I don’t expect the digitisation deadline to shift but implementation on ground will have its challenges. From the knowledge I have, I don’t see the stakeholders ready for the January 1 blackout
Punit Goenka, MD and CEO, Zee Entertainment Enterprise Ltd (ZEEL), is a busy man at the moment. Managing the media and entertainment business of Essel Group since July 2008, Goenka has spearheaded the recent launch of channels in the ZEEL bouquet. The company reported advertising revenues of R8,433 million in the second quarter of FY16, recording a growth of 35% over Q2 FY15.
While competition remains high in the Indian television industry, ZEEL is constantly trying to up its game. The latest addition to its portfolio is Living, an extension of the Essel Group Living network, which exists in international markets, and will be distributed by ZEEL as its local licensed entity. BrandWagon’s Meghna Sharma catches up with Goenka to get an insight into the world of ZEEL and how it is preparing for the next phase of digitisation.
With three GECs in the portfolio—Zee TV, &TV and Zindagi—would you say your strategy to create differentiation has really worked for both viewers and advertisers?
The three channels are very distinct in their offering. Zee TV, the pioneer channel, addresses the mass of India which is traditional in its thinking whereas &TV addresses contemporary India. The kind of content we have on &TV cannot be put on Zee TV because that’s not what our loyal audiences expect from us. Therefore, we chose to launch the ‘&’ brand. Zindagi is a very premium channel.
For each, we conduct an extensive amount of research on what the audience wants from us. For instance, &TV, from ideation to launch, took us more than 18 months whereas for Zindagi, which is not very investment heavy, it took 8-9 months. Advertisers understand these differentiators and therefore, there are certain advertisers which are exclusive to each channel and some spread across.
The year 2014 saw four new channels from your bouquet. And now with the Living Entertainment brand, what message do you want to give to audiences?
With Living, we intend to make global content for global audiences. This will be for the first time ever that original content from India will be available to audiences across the globe. We have talked about how niche content or factual content was lacking in our portfolio. Though the Living brand is not owned by ZEEL, we are the licensing company here and therefore, it will complete our portfolio.
As for the target group, different products under the Living Entertainment brand will have different audiences.
Living Foodz, for instance, will have mass appeal and since we have a 3:1 ratio between national and international content, it will have a larger audience. Living Travelz will have a niche audience.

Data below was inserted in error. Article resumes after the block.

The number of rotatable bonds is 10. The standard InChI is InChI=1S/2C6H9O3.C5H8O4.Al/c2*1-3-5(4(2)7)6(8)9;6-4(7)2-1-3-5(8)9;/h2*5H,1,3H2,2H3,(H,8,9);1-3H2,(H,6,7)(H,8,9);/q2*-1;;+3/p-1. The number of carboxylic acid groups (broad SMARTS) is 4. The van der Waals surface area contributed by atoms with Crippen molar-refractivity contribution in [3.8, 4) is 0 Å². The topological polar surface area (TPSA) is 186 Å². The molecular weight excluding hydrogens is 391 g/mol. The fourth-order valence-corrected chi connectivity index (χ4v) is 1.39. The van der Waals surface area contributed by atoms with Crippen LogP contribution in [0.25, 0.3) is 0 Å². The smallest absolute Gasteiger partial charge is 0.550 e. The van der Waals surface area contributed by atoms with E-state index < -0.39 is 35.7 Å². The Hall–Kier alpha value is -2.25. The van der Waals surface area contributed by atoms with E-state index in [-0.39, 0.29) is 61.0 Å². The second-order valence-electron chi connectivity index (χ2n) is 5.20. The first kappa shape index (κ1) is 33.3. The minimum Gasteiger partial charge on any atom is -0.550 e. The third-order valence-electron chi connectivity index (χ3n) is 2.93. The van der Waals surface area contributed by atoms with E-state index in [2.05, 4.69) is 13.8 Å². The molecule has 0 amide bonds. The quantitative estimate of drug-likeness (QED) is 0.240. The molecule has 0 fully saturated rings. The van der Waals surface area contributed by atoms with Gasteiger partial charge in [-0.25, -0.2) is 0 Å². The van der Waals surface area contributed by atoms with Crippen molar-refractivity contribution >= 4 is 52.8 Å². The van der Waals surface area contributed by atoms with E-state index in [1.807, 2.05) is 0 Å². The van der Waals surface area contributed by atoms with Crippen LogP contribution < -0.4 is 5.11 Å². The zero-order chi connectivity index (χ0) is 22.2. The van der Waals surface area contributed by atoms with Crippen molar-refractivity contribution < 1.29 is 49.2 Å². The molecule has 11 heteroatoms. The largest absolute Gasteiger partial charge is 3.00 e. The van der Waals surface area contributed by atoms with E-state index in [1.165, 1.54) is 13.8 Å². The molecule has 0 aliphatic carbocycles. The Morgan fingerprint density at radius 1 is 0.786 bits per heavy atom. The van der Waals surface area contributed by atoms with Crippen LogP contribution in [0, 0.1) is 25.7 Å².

With Sarthak’s buy, ZEEL has entered the rapidly expanding regional market in Odisha’s general entertainment category. Other networks too have been investing in regional channels. What is your strategy on this front?
Everyone wants to consume entertaining content in their own language because it is far more relatable. ZEEL recently acquired Sarthak TV in Odisha which is a leading GEC with almost 25% viewership share in that market. We believe that this acquisition is an important addition to our already fast-growing regional portfolio.
In the South, we currently have a presence in three out of the four states. We will evaluate the fourth state, Kerala, once our Tamil channel gains market share and has stabilised. Out of the remaining regional markets where we are not present, we are exploring the Hindi heartland region, especially on the Bhojpuri side. Over the last 12-18 months, most of our regional channels have gained market share and are either number 1 or 2 in their respective genres. So obviously, they are picking up good traction in terms of revenue and are a critical part of our overall growth strategy.
We will look to invest in these markets as and when the opportunity presents itself.
Do you see the rollout of phase III and IV of digitisation meeting its deadline? How do you see it benefitting the TV industry?
There will be some delays, but not in the deadline. I don’t expect the deadline to shift but implementation on ground will have its own challenges. From the knowledge I have on the work in progress, I don’t see the distributors and stakeholders ready for the January 1 blackout. It will have its own teething problems just like Phase I and II. Phase III is the key market. Phase IV in my opinion will largely be DTH-heavy because there is not much scope for cable to go to these terrains.
You said in 2014 that if MSOs are not willing to agree to your terms, you will opt for RIO. What is ZEEL’s stand on RIO now?
We are still working on our RIO strategy. We are in talks with most of the MSOs and closer to the end of the next quarter, we should be taking a decision. RIO is a loose term; the only RIO out there is that of Star. The RIO we are working on is very different from Star’s. I think the à la carte strategy we are going to adopt is the term I would prefer to use.
We are working with cable companies to find a way how it can be beneficial to both and that’s how we plan to decide